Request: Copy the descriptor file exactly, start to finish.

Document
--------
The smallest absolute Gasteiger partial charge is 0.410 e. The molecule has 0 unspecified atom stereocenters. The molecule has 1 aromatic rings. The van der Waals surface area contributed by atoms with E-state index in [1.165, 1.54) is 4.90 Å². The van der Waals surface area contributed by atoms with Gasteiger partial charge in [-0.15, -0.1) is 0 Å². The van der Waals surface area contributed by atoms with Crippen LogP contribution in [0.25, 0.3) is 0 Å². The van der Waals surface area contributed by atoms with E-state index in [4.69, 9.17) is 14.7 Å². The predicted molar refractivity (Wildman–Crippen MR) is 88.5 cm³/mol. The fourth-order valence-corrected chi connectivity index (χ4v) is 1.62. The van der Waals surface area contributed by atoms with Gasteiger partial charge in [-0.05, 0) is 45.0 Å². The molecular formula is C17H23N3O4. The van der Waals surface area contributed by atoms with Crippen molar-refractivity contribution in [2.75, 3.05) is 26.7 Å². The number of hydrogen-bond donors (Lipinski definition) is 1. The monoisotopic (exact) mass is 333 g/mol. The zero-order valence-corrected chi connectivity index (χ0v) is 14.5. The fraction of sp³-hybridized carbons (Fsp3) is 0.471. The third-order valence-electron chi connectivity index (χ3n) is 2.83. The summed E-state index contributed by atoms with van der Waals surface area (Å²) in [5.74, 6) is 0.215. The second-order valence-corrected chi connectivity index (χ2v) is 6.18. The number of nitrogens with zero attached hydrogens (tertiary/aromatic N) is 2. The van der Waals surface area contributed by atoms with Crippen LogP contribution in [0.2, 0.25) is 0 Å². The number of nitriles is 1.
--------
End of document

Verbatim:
The smallest absolute Gasteiger partial charge is 0.410 e. The molecule has 0 unspecified atom stereocenters. The molecule has 1 aromatic rings. The van der Waals surface area contributed by atoms with E-state index in [1.165, 1.54) is 4.90 Å². The van der Waals surface area contributed by atoms with Gasteiger partial charge in [-0.15, -0.1) is 0 Å². The van der Waals surface area contributed by atoms with Crippen LogP contribution in [0.25, 0.3) is 0 Å². The van der Waals surface area contributed by atoms with E-state index in [4.69, 9.17) is 14.7 Å². The predicted molar refractivity (Wildman–Crippen MR) is 88.5 cm³/mol. The fourth-order valence-corrected chi connectivity index (χ4v) is 1.62. The van der Waals surface area contributed by atoms with Gasteiger partial charge in [-0.05, 0) is 45.0 Å². The molecular formula is C17H23N3O4. The van der Waals surface area contributed by atoms with Crippen molar-refractivity contribution in [2.75, 3.05) is 26.7 Å². The number of hydrogen-bond donors (Lipinski definition) is 1. The monoisotopic (exact) mass is 333 g/mol. The zero-order valence-corrected chi connectivity index (χ0v) is 14.5. The fraction of sp³-hybridized carbons (Fsp3) is 0.471. The third-order valence-electron chi connectivity index (χ3n) is 2.83. The summed E-state index contributed by atoms with van der Waals surface area (Å²) in [5.74, 6) is 0.215. The second-order valence-corrected chi connectivity index (χ2v) is 6.18. The number of nitrogens with zero attached hydrogens (tertiary/aromatic N) is 2. The van der Waals surface area contributed by atoms with Crippen LogP contribution in [0.2, 0.25) is 0 Å². The number of nitriles is 1.